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Guidelines for BAM Users on Identification of Atypical Hemolytic Listeria Isolates

It is recommended that the identities of all atypical isolates of hemolytic Listeria, which do not produce acid from L-rhamnose and D-xylose in single carbohydrate tests, be confirmed either as L. monocytogenes or as not-L. monocytogenes by additional testing. The reason for this recommendation is that at least one naturally occurring hemolytic Listeria strain is documented, which does not segue easily into the current taxonomic scheme by conventional testing (4). Selected taxonomically relevant common and atypical phenotypes of Listeria are listed in Table 1. Included is the phenotype of the difficult to speciate strain, which is partial hybrid of L. monocytogenes with another species, L. innocua (7). Although the chance of isolating a strain like this one is relatively low, its incorrect species assignment could be an issue.

Table 1. Taxonomically Relevant Listeria Phenotypesa
Species Phenotype Comments & references
L. monocytogenes Hly+, Rha+, Xyl- Normal biotype (2,3,5)
Hly+, Rha-, Xyl- Uncommon biotype (6,9)
Hly-, Rha+, Xyl- Uncommon biotype (1,5)
L. innocua Hly-, Rha+, Xyl- Common biotype (2,3,5)
Hly-, Rha-, Xyl- Common biotype (2,3,5)
Hly+, Rha-, Xyl- Hybrid-like strain (4,7)
Hly+, Rha+, Xyl- No reported example
L. innocua-like Hly+, Rha-, Xyl- Nominally hemolytic L. innocua strains (3) b
L. seeligeri Hly+, Rha-, Xyl+ Normal biotype (2,3,5)
Hly+, Rha-, Xyl- Uncommon biotype (8)
Hly-, Rha-, Xyl+ Unpublished data

a Phenotype abbreviations: Hly = hemolysis; Rha = Acid from L-rhamnose; Xyl = Acid from D-xylose. Bold abbreviations indicate the uncommon biotype.
b Pragmatically, FSIS (3) nominally categorizes an isolate with the Hly+, Rha-, Xyl- phenotype as a hemolytic L. innocua strain if the strain is negative for L. monocytogenes-specific r-RNA by the AccuProbe or Gene-Trak tests. An infrequent biotype of L. seeligeri (8) has the same phenotype but further taxonomic resolution is unnecessary for the purpose of ruling out the Hly+, Rha-, Xyl- phenotype of L. monocytogenes (L. V. Cook, personal communication).

The easiest way to confirm the identities of aberrant isolates is to see whether the isolate is DIM negative (L. monocytogenes) or DIM positive (the other Listeria species). The DIM [Differentiation /Innocua /Monocytogenes] colorimetric test for naphthylamidase activity is a component of the API (bioMerieux, Inc) test module for identifying Listeria species. The DIM result may already be known in the course of conventional speciation since use of the kit is a prescribed choice in the BAM Listeria monocytogenes analysis. Although no DIM positive varieties of L. monocytogenes have been reported, DIM negative strains (8) of the characteristically DIM positive species do exist. Thus a DIM-positive result shows the isolate is not L. monocytogenes but a DIM-negative result only means a putative L. monocytogenes identity.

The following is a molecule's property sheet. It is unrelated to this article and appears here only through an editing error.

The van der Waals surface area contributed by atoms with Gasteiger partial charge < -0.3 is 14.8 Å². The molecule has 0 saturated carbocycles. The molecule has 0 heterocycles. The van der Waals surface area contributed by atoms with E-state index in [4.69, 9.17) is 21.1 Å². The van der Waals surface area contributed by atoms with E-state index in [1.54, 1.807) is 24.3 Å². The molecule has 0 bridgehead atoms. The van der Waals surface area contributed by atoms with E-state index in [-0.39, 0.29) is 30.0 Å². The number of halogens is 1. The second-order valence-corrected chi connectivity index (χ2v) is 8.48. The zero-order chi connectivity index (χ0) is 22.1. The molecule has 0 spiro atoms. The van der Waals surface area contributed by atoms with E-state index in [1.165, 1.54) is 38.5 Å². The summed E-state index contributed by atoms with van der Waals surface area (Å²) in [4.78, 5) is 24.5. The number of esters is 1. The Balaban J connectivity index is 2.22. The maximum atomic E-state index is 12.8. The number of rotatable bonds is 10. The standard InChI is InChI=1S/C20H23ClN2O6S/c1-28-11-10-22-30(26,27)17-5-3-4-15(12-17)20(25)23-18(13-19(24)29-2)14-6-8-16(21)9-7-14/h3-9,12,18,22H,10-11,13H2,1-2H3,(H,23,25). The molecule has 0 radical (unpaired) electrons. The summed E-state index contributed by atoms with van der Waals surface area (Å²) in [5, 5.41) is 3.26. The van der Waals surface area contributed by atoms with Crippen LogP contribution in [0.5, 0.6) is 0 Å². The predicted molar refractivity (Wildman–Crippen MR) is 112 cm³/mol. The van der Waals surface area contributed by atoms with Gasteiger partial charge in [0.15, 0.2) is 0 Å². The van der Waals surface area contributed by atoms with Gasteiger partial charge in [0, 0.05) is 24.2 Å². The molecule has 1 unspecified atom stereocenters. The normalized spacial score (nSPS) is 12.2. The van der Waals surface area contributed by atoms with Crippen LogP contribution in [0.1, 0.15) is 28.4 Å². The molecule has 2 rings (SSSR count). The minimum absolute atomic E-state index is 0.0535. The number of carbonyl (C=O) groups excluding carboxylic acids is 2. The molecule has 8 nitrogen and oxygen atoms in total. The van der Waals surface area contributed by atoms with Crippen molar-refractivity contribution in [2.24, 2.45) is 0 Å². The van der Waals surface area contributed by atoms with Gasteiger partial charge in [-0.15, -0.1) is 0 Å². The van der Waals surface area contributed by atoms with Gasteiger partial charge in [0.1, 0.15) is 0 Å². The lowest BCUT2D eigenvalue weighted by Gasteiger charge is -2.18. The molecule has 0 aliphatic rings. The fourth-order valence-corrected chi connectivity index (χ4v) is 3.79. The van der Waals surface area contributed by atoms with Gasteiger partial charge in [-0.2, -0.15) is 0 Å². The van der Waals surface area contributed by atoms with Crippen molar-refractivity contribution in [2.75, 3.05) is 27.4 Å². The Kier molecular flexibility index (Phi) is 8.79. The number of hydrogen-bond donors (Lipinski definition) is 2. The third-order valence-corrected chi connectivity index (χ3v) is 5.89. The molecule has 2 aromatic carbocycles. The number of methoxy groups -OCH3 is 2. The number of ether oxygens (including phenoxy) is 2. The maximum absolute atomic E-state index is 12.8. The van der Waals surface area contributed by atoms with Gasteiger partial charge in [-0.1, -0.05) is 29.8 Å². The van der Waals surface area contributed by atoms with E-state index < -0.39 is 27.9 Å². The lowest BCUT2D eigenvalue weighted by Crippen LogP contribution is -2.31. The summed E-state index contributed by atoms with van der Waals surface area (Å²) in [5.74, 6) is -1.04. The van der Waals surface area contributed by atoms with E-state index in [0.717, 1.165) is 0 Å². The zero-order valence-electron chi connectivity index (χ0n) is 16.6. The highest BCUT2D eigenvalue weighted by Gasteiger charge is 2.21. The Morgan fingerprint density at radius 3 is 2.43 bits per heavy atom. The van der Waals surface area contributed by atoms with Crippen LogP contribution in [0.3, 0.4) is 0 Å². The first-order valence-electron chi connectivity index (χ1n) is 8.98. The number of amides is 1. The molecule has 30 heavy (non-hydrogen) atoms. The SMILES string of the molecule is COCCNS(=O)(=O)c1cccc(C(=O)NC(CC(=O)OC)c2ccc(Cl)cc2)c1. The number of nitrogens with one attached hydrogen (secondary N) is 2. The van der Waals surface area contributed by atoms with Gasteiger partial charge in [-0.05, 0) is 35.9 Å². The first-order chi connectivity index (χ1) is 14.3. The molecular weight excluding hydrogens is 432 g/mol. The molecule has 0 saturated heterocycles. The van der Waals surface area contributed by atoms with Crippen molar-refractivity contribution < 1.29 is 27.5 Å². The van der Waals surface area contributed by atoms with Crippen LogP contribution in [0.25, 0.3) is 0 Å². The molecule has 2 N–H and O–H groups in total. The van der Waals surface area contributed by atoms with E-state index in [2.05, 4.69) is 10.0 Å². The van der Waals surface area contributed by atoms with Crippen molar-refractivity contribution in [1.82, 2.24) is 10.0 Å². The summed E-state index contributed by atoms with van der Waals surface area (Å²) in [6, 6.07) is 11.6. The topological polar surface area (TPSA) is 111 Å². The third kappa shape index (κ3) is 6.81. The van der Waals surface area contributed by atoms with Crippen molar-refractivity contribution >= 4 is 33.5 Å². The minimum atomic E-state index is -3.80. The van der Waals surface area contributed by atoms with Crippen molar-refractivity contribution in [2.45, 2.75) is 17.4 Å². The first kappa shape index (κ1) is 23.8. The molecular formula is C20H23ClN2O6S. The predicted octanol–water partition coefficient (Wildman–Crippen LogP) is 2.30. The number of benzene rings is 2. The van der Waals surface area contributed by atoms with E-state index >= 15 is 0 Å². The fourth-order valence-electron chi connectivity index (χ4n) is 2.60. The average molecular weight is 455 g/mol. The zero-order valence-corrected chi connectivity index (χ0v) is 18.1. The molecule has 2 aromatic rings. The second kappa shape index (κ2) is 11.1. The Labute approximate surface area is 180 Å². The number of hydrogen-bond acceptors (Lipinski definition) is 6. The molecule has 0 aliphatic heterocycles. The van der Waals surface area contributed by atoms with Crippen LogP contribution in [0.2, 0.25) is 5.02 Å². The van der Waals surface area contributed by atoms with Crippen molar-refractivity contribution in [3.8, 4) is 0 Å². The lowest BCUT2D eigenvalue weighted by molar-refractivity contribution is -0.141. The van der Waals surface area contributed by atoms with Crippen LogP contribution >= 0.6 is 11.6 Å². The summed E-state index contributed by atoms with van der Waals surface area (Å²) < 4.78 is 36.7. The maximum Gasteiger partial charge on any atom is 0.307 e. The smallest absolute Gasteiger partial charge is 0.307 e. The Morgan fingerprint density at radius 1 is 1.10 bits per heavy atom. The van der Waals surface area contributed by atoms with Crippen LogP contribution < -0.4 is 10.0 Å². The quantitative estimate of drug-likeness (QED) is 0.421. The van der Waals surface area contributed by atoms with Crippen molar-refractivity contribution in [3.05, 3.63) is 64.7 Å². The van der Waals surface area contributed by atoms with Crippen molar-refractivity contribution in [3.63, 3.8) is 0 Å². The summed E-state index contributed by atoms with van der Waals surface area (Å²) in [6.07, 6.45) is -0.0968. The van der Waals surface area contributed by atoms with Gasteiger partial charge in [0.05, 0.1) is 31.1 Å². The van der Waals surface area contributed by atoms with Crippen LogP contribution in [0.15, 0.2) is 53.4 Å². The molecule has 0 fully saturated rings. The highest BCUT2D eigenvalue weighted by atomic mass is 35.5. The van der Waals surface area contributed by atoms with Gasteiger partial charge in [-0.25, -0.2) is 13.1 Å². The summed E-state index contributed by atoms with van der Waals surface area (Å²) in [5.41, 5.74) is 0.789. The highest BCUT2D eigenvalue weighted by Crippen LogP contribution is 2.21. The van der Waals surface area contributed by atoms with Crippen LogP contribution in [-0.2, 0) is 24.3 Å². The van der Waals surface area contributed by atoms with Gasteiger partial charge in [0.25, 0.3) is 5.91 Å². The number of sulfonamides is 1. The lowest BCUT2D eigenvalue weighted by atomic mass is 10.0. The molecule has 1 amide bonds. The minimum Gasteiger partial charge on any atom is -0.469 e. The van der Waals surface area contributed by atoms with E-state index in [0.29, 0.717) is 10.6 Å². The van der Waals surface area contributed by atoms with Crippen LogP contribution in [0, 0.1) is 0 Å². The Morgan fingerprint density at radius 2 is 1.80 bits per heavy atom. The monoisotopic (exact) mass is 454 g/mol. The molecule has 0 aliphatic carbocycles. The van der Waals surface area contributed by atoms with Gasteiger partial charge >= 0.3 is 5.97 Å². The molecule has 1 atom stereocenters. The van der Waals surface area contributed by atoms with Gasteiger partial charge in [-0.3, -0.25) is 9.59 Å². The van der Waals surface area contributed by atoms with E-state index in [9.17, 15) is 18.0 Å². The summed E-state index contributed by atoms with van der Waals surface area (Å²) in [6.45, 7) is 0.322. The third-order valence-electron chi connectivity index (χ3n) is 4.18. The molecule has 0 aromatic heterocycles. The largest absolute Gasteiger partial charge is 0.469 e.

The preferred confirmation method, which gives a positive test result for L. monocytogenes, is the use of a DNA probe test for L. monocytogenes specific r-RNA, which is a highly conserved target. No confirmable false negatives have been reported to date. Commercial kits are available for this test (Gene-Trak Inc. or GenProbe Inc.).

Contact Karen.Jinneman@fda.hhs.gov for assistance with DNA-probe testing of the r-RNA of any unusual Listeria isolates and about contributing such isolates to the collection of aberrant strains at the Listeria Methods Research Laboratory.


  1. ATCC. 1987. Listeria monocytogenes. Catalogue of Bacteria & Bacteriophages. 17th Ed. p. 124. American Type Culture Collection, Manassas VA.
  2. BAM Chapter 10: Detection and Enumeration of Listeria monocytogenes (accessed 04/15/2011).
  3. FSIS method for the isolation and identification of Listeria monocytogenes from processed meat and poultry products (PDF, 2.0 Mb): Chapter 8.07 from the USDA FSIS Microbiology Laboratory Guidebook (accessed 04/15/2011).
  4. Johnson, J., K. Jinneman, G. Stelma, B.G. Smith, D. Lye, J. Messer, J. Ulaszek, L. Evsen, S. Gendel, R. W. Bennett and A. D. Hitchins. 2000. Atypical Hemolytic Strain of Listeria Difficult to Speciate by a Battery of Accepted Methods. Abstract. AOAC Intl. Ann. Mtg., Philadelphia, PA. p. 24.
  5. Rocourt, J. 1999.The genus Listeria and Listeria monocytogenes: phylogenetic position, taxonomy, and identification. Pp. 1-20. In E. T. Ryser and E. H. Marth (eds) Listeria, Listeriosis, and Food Safety, Marcel Dekker, Inc., New York and Basel.
  6. Siragusa, G. R., J. S. Dickson, and E. K. Daniels. 1993. Isolation of Listeria spp. from feces of feedlot cattle. J. Food Protect. 56:102-105, 109.
  7. Johnson, J., Jinneman, K., Stelma, G., Smith, B.G., Lye, D., Messer, J., Ulaszek, J., Evsen, L., Gendel, S., Bennett, R. W., Swaminathan, B., Pruckler, J., Steigerwalt, A., Kathariou, S., Yildirim, S., Duvall, R. E., and Hitchins, A. D. 2003. Discovery of a Hemolytic Listeria innocua Strain. FDA Science Forum Abstracts. Page 163, No. P-PO-1.
  8. The api Listeria system for the identification of Listeria. Numerical profiles list. Kit package insert. bioMérieux SA Paris, France.
  9. Wiedmann, M., Bruce, J. L., Keating, C., Johnson, A. E., McDonough, P. L., and Batt, C. A. 1997. Ribotypes and virulence gene polymorphisms suggest three distinct Listeria monocytogenes lineages with differences in pathogenic potential. Infect. & Immun. 65:2707-2716. 

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